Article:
Brazilian master shares lessons with Crossroads Jiu-Jitsu

Michelle Revels By Michelle Revels

Jan. 20, 2018 at 9 p.m.
Updated Jan. 21, 2018 at 6 a.m.

Clark Gracie, the son of famed Brazilian Jiu-Jitsu master Carley Gracie leads, a class Wednesday at Crossroads Jiu-Jitsu. Gracie was in Victoria during a seven-stop tour of the South.

Clark Gracie, the son of famed Brazilian Jiu-Jitsu master Carley Gracie leads, a class Wednesday at Crossroads Jiu-Jitsu. Gracie was in Victoria during a seven-stop tour of the South.   Evan Lewis for The Victoria Advocate

For Trey Reyes and Clark Gracie, Jiu-Jitsu is not just a sport but a way of life.

"The lifestyle of Jiu-Jitsu is being able to teach and being able to work," Gracie said. "I teach what I love doing, so I feel like I never really work."

Reyes, 36, opened Crossroads Jiu-Jitsu, located inside Pure Fitness, about a year ago.

He has had a passion for this sport and coaching, and he was ready to start a journey of his own in Victoria.

"This gym means a lot to me, and we are still working on growing," Reyes said. "It's not just a hobby; it's a lifestyle. I just want to get this town hyped on Jiu-Jitsu. I truly believe I was ready for this challenge."

Reyes is an experienced fighter himself and currently has around 12 to 15 students who learn the art of Jiu-Jitsu from him.

As his gym continues to grow, he believed bringing in his longtime friend Gracie would be a unique experience for his program.

"It's great to have Clark here. It's going to boost up the town to Jiu-Jitsu," Reyes said. "It shows people that I'm hungry and that I want to bring the best knowledge here to Victoria for myself and my students."

Gracie, 33, is a world-renowned Jiu-Jitsu fighter.

He was a World Championship Bronze Medalist in 2011, is a three-time American National Champion (2010, 2006, 2005) and won the Pan American Championship in 2013. These are just a few accomplishments on a long list of accolades Gracie has accumulated.

"Some of the biggest tournaments in the world are the World Championships, and the Pan-American tournament is probably one of the biggest by number of competitors in the world," Gracie said. "I won that one as a black belt in 2013, and that was a really big accomplishment for me."

This past Wednesday, he conducted a two-hour seminar at Reyes' training facility, Crossroads Jiu-Jitsu. Throughout the seminar, he shared some of his expertise with the students with moves and counter-moves that have been effective for him throughout his career.

Gracie is a member of the legendary Gracie family, which has had a great influence on the style of Jiu-Jitsu that is practiced in America.

"Our style of Jiu-Jitsu is from Japan and is more known throughout the world," Gracie said.

"It was recreated in Brazil from Japan, so we started calling it Gracie Jiu-Jitsu, which is now known as Brazilian Jiu-Jitsu."

Jiu-Jitsu is what Gracie's family has been doing for decades, and he is happy to follow in his grandfather's and father's footsteps.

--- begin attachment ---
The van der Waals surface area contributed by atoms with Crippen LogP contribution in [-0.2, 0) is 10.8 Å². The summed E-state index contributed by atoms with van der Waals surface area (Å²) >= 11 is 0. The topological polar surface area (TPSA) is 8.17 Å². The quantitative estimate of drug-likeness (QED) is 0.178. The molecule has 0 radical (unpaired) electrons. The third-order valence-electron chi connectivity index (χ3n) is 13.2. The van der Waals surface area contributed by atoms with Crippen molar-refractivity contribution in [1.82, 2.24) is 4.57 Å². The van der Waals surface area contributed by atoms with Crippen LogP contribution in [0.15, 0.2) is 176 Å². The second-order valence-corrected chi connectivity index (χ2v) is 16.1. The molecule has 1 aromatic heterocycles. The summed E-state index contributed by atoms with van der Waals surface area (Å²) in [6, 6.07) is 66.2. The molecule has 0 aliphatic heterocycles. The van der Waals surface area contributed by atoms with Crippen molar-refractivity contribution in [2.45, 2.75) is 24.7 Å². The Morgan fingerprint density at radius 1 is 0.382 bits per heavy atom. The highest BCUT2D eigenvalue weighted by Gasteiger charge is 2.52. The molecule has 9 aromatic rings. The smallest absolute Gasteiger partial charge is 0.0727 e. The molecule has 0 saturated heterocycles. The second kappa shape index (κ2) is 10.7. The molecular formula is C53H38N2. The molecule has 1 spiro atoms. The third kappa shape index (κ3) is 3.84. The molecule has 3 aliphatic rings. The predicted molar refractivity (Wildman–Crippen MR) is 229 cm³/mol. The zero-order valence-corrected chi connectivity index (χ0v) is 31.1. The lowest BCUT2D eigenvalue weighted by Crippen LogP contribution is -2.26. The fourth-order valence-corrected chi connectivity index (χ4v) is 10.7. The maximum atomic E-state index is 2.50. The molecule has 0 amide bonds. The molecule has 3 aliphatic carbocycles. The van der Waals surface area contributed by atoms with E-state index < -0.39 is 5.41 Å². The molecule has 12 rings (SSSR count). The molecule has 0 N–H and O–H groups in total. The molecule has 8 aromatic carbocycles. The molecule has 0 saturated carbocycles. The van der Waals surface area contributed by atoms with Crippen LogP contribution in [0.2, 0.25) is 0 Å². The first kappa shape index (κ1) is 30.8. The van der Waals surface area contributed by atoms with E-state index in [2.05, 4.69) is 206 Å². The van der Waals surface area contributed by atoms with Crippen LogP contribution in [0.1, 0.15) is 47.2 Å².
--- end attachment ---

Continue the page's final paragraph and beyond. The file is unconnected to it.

"I've been doing Jiu-Jitsu since I was about 10 years old," he said. "My dad had and still has an academy in San Francisco, California. "I grew up with it, and it's our family business. It was very natural for me to also be involved and be a part of it."

As Jiu-Jitsu continues to grow, there are many events that fighters can compete in across the country and around the world.

"I really started challenging myself in tournaments and as a professional athlete in Jiu-Jitsu in about 2005," Gracie said. "So for about 13 years, I've been competing pretty actively."

By conducting this seminar, Gracie was able to show these students many techniques that have led him towards success. These techniques can help the students become more knowledgeable and successful in the art of Jiu-Jitsu.

"I'm just sharing my sport and my art that my family has been doing for many years," Gracie said. "It's beautiful to see Jiu-Jitsu to continue to grow, and the interest in Jiu-Jitsu just continues to develop around the world."

Reyes looks to continue to build his gym and to take Jiu-Jitsu to the next level. He is looking to start his own school and become affiliated with Gracie.

"We will be representing Clark Gracie here in the near future when we go and compete here in the nation and world-wide," said Reyes.

As for Gracie, he is happy to share his knowledge with the Jiu-Jitsu students in Victoria.

"It's special because I'm able to support Trey Reyes and his academy and teach a class here," Gracie said. "I want these students to have fun with Jiu-Jitsu and be creative."

Reyes hopes bringing in Gracie will have a positive effect on his gym and will bring more people in who want to learn about the art of Jiu-Jitsu.

"I want to get everyone involved that's interested in this sport so we can continue to grow here at Crossroads Jiu-Jitsu," Reyes said.


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